The idea of controlling and creating sounds by means of electroencephalography (EEG) is certainly not new. Contemporary attempts often seem humble compared to some of the visionary work imagined by early explorers such as Alvin Lucier and David Roosenboom back in the 70s. However, our understanding of neuroscience has increased much since then, and so has the availability of computational power and affordable EEG technology. In that sense, we are only just beginning to explore the full potential of brain-music-interfaces.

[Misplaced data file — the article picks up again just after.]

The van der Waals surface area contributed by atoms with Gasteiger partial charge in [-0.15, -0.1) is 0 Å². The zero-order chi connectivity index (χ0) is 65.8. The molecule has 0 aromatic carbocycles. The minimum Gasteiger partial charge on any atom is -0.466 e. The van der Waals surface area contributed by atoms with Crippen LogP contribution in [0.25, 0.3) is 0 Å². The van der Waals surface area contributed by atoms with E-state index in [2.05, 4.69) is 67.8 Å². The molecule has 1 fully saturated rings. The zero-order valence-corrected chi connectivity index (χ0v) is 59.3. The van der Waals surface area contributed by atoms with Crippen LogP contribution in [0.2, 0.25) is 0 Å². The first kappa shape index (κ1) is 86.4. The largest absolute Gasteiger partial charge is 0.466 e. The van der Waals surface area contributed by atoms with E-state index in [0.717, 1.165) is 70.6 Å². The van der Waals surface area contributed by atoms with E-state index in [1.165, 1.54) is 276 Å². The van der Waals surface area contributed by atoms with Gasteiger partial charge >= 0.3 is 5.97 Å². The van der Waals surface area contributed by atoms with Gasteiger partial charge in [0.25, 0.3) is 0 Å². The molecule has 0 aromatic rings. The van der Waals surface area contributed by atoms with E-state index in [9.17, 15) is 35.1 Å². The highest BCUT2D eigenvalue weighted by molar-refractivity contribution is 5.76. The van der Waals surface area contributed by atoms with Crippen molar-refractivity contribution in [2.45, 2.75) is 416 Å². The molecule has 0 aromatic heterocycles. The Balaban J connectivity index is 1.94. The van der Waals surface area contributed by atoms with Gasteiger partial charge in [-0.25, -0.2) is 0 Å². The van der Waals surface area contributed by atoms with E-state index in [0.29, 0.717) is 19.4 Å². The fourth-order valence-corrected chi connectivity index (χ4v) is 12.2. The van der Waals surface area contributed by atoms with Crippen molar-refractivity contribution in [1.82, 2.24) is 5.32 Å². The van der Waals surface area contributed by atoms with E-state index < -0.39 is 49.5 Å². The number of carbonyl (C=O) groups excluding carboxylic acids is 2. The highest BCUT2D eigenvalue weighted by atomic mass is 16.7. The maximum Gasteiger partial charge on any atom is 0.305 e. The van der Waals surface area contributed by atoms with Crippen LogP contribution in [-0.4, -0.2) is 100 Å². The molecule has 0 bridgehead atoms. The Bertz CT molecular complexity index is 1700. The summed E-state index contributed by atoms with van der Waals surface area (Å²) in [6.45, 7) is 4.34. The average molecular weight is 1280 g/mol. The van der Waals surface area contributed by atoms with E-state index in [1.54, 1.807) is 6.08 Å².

In fact, neuroscience analysis and sound synthesis share many deep and unexplored connections. On the one hand, neuroscience and sound synthesis rely on similar principles: in synthesis simpler waveforms are combined and transformed into complex dynamics, while in neuroscience complex signals are decomposed into fundamental dynamics (reflecting underlying brain mechanisms). Modular synthesis can also be seen to exemplify an important organizational principle of the brain, namely that it can be understood as a complex system emerging from the interaction between separate computational modules consisting of (groups of) neurons.These and other observations started a long term collaboration with other neuroscientists, musicians and performance artists. This resulted in the EEGsynth: our open-source (Python) approach to translating brain, muscle and heart-measurements into real-time control signals such as CV/gate, MIDI, OSC and ArtNet-DMX. In my presentation I will explain the usability of the EEGsynth. I will do this through walking you through some of our performances, and the artistic and scientific themes that we encountered in our attempts to explore possible connections between neuroscience, sound, attention and self-awareness.